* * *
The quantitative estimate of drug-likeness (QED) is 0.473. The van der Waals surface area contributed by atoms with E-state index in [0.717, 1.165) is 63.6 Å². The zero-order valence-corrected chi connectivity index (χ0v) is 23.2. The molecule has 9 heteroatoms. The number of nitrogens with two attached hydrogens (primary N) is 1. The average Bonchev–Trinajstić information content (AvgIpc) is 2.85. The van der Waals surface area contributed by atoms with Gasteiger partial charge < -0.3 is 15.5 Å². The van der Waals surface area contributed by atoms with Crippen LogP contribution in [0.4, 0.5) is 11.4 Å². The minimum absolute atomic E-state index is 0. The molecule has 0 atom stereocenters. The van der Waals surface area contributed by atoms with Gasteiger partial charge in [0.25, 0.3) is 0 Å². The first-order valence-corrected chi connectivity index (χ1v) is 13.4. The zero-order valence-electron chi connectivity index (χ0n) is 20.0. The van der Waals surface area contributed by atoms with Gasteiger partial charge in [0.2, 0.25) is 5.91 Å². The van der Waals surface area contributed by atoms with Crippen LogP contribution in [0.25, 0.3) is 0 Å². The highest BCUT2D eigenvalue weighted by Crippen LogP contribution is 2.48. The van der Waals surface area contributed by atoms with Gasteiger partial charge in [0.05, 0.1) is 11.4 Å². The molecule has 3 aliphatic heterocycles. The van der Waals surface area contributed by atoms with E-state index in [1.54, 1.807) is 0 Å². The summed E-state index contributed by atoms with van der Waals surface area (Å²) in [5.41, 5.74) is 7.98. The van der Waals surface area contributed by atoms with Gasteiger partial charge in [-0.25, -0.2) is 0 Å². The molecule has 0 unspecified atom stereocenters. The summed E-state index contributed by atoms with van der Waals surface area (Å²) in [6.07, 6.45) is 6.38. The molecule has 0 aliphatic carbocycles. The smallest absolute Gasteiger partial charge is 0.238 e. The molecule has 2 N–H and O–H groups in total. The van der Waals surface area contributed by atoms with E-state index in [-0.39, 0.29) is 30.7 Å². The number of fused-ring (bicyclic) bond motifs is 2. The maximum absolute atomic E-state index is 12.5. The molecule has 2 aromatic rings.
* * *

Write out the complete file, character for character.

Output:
The quantitative estimate of drug-likeness (QED) is 0.473. The van der Waals surface area contributed by atoms with E-state index in [0.717, 1.165) is 63.6 Å². The zero-order valence-corrected chi connectivity index (χ0v) is 23.2. The molecule has 9 heteroatoms. The number of nitrogens with two attached hydrogens (primary N) is 1. The average Bonchev–Trinajstić information content (AvgIpc) is 2.85. The van der Waals surface area contributed by atoms with Gasteiger partial charge < -0.3 is 15.5 Å². The van der Waals surface area contributed by atoms with Crippen LogP contribution in [0.4, 0.5) is 11.4 Å². The minimum absolute atomic E-state index is 0. The molecule has 0 atom stereocenters. The van der Waals surface area contributed by atoms with Gasteiger partial charge in [0.25, 0.3) is 0 Å². The first-order valence-corrected chi connectivity index (χ1v) is 13.4. The zero-order valence-electron chi connectivity index (χ0n) is 20.0. The van der Waals surface area contributed by atoms with Gasteiger partial charge in [0.2, 0.25) is 5.91 Å². The van der Waals surface area contributed by atoms with Crippen LogP contribution in [0.25, 0.3) is 0 Å². The highest BCUT2D eigenvalue weighted by Crippen LogP contribution is 2.48. The van der Waals surface area contributed by atoms with Gasteiger partial charge in [0.05, 0.1) is 11.4 Å². The molecule has 3 aliphatic heterocycles. The van der Waals surface area contributed by atoms with E-state index in [1.54, 1.807) is 0 Å². The summed E-state index contributed by atoms with van der Waals surface area (Å²) in [5.41, 5.74) is 7.98. The van der Waals surface area contributed by atoms with Gasteiger partial charge in [-0.25, -0.2) is 0 Å². The molecule has 0 unspecified atom stereocenters. The summed E-state index contributed by atoms with van der Waals surface area (Å²) in [6.07, 6.45) is 6.38. The molecule has 0 aliphatic carbocycles. The smallest absolute Gasteiger partial charge is 0.238 e. The molecule has 2 N–H and O–H groups in total. The van der Waals surface area contributed by atoms with E-state index in [-0.39, 0.29) is 30.7 Å². The number of fused-ring (bicyclic) bond motifs is 2. The maximum absolute atomic E-state index is 12.5. The molecule has 2 aromatic rings.